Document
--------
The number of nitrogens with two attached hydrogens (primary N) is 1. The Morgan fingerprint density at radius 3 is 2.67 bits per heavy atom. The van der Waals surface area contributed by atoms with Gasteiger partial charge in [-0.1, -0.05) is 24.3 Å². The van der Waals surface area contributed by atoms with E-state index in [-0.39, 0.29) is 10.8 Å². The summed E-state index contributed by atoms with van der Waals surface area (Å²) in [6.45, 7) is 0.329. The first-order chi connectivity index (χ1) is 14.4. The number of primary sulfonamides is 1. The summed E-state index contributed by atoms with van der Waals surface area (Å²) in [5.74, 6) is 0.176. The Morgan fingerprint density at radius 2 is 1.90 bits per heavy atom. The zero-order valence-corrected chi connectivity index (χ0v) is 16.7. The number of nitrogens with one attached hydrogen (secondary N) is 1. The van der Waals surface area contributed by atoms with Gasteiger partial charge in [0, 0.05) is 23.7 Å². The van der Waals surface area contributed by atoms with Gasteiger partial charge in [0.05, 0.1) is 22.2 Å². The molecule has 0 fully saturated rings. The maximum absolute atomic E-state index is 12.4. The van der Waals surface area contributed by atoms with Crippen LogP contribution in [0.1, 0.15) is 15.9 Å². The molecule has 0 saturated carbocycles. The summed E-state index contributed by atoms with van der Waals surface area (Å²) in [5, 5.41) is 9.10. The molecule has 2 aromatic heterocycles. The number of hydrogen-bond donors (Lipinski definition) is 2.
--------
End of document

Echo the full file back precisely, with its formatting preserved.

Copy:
The number of nitrogens with two attached hydrogens (primary N) is 1. The Morgan fingerprint density at radius 3 is 2.67 bits per heavy atom. The van der Waals surface area contributed by atoms with Gasteiger partial charge in [-0.1, -0.05) is 24.3 Å². The van der Waals surface area contributed by atoms with E-state index in [-0.39, 0.29) is 10.8 Å². The summed E-state index contributed by atoms with van der Waals surface area (Å²) in [6.45, 7) is 0.329. The first-order chi connectivity index (χ1) is 14.4. The number of primary sulfonamides is 1. The summed E-state index contributed by atoms with van der Waals surface area (Å²) in [5.74, 6) is 0.176. The Morgan fingerprint density at radius 2 is 1.90 bits per heavy atom. The zero-order valence-corrected chi connectivity index (χ0v) is 16.7. The number of nitrogens with one attached hydrogen (secondary N) is 1. The van der Waals surface area contributed by atoms with Gasteiger partial charge in [0, 0.05) is 23.7 Å². The van der Waals surface area contributed by atoms with Gasteiger partial charge in [0.05, 0.1) is 22.2 Å². The molecule has 0 fully saturated rings. The maximum absolute atomic E-state index is 12.4. The van der Waals surface area contributed by atoms with Crippen LogP contribution in [0.1, 0.15) is 15.9 Å². The molecule has 0 saturated carbocycles. The summed E-state index contributed by atoms with van der Waals surface area (Å²) in [5, 5.41) is 9.10. The molecule has 2 aromatic heterocycles. The number of hydrogen-bond donors (Lipinski definition) is 2.